Pitchers Set Collegiate National Team Pace

Summer College League Top Prospects

Jaren Kendalls athleticism stood out on the National Team roster (Photo by Bill Mitchell)

Jeren Kendall’s athleticism stood out on the National Team roster (Photo by Bill Mitchell)

USA Baseball’s Collegiate National Team often serves as a preview of the next draft year, indicating strengths and weaknesses of the class.

College National Team Top Prospects
1. Alex Faedo, rhp, Florida
2. J.B. Bukauskas, rhp, North Carolina
3. Brendan McKay, 1b/lhp, Louisville
4. Jeren Kendall, of, Vanderbilt
5. Kyle Wright, rhp, Vanderbilt
6. Alex Lange, rhp, Louisiana State
7. Tanner Houck, rhp, Missouri
8. Dalton Guthrie, ss, Florida
9. Keston Hiura, 2b, UC Irvine
10. Seth Beer, of, Clemson
11. Evan Skoug, c, Texas Christian
12. David Peterson, lhp, Oregon
13. T.J. Friedl, of, Nevada (SIGNED: Reds)
14. Taylor Walls, ss/2b, Florida State
15. Jake Burger, 3b, Missouri State
16. Ricky Tyler Thomas, lhp, Fresno State
17. K.J. Harrison, 1b/of/c, Oregon State
18. Tyler Johnson, rhp, South Carolina
19. Evan White, of/1b, Kentucky
20. Mike Rivera, c, Florida

It also plays games that matter, with the bulk of this year’s schedule coming overseas. After a week of trials in Southern California, 24 of Americas top college players played three series on the road, one in Taiwan, one in Japan and the last one in Cuba, where the U.S. won for the first time.

Head coach George Horton (Oregon) was joined by a coaching staff that included two of his former players (Loyola Marymount coach Jason Gil and Nebraska pitching coach Ted Silva) as well as Dave Snow, who coached with and against Horton for most of two decades before moving into professional baseball as an evaluator and coach.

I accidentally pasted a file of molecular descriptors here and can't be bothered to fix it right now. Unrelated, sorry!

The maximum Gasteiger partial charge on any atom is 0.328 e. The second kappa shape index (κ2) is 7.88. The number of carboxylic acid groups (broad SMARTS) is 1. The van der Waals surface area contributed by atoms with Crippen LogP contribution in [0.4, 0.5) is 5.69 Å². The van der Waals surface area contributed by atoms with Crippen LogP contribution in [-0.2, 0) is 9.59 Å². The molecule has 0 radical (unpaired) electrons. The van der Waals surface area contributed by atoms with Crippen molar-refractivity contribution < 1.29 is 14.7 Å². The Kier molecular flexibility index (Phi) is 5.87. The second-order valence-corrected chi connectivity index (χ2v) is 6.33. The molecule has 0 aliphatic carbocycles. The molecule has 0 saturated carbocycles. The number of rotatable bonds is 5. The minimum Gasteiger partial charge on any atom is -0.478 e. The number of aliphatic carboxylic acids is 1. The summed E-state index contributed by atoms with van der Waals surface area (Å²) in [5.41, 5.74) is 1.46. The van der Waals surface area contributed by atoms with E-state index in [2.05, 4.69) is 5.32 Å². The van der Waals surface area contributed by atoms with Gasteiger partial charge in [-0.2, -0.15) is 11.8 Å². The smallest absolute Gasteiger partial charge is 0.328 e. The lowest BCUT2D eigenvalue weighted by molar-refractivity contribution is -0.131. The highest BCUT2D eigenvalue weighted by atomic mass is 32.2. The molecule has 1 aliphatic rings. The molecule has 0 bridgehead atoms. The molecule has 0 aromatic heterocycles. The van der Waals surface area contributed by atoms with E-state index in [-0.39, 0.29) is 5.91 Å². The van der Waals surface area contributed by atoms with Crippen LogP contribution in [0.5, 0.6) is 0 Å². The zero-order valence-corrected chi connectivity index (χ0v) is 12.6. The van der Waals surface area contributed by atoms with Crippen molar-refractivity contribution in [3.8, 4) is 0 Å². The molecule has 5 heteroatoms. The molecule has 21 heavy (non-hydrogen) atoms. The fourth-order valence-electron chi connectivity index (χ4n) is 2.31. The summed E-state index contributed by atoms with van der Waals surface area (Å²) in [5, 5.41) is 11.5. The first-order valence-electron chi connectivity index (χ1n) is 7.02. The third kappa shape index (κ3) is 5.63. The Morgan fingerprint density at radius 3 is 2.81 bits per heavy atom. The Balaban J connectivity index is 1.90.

They had a roster that, like the overall college class, was stronger on the mound and defensively than it was at the plate. Aside from hitting approaches that need to improve, as is the case for many top amateur prospects, the CNT hitters had tough travel to Taiwan, where they faced an older club, plus a Japanese all-star team that featured five likely first-round picks in the Nippon Professional Baseball draft for 2017.

But the club’s starting pitching—eight of them used in tandems—allowed it to remain competitive in every game, with Louisville lefthander/first baseman Brendan McKay emerging as the top performer as a key starter and the team’s leading hitter. Team USA primarily invited rising juniors to trials, with the exception of outfielder Seth Beer and pitchers Tim Cate, a lefty, and Cole Sands, a righty, all of whom are in the 2018 draft class.

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1. Alex Faedo, rhp, Florida. | Video-Button | Faedo checks a lot of boxes for high picks in the draft, including potential No. 1 overall picks. At 6-foot-5, 220 pounds, he’s got prototypical pitchers size with a good body that isn’t close to being a finished product. He has thrived in two seasons for the Gators (19-4, 3.20, 192/37 SO/BB ratio in 166 IP), and he pitched well for Team USA, going 3-0, 0.56 with 21 strikeouts and three walks in 16 innings.


He did it by locating his fastball down and away well, working almost exclusively away from hitters with a fastball that sat at 93 mph and touched higher. He has tremendous confidence in his best pitch, an 83-85 mph slider with late tilt that earns grades ranging from 65 to 70 on the 20-80 scouting scale. Faedo throws strikes with both pitches, and he flashed an average changeup this summer, throwing it with good arm speed and solid life.

He’s good enough to star for Florida, but top draft picks get picked apart, and Faedo has three key areas he must improve. First, his fastball’s life, as it tends to be straight; second, his unwillingness to pitch inside (he often shook off his catcher when a fastball in was called, according to club sources); and third, the changeup, which he doesn’t use enough.

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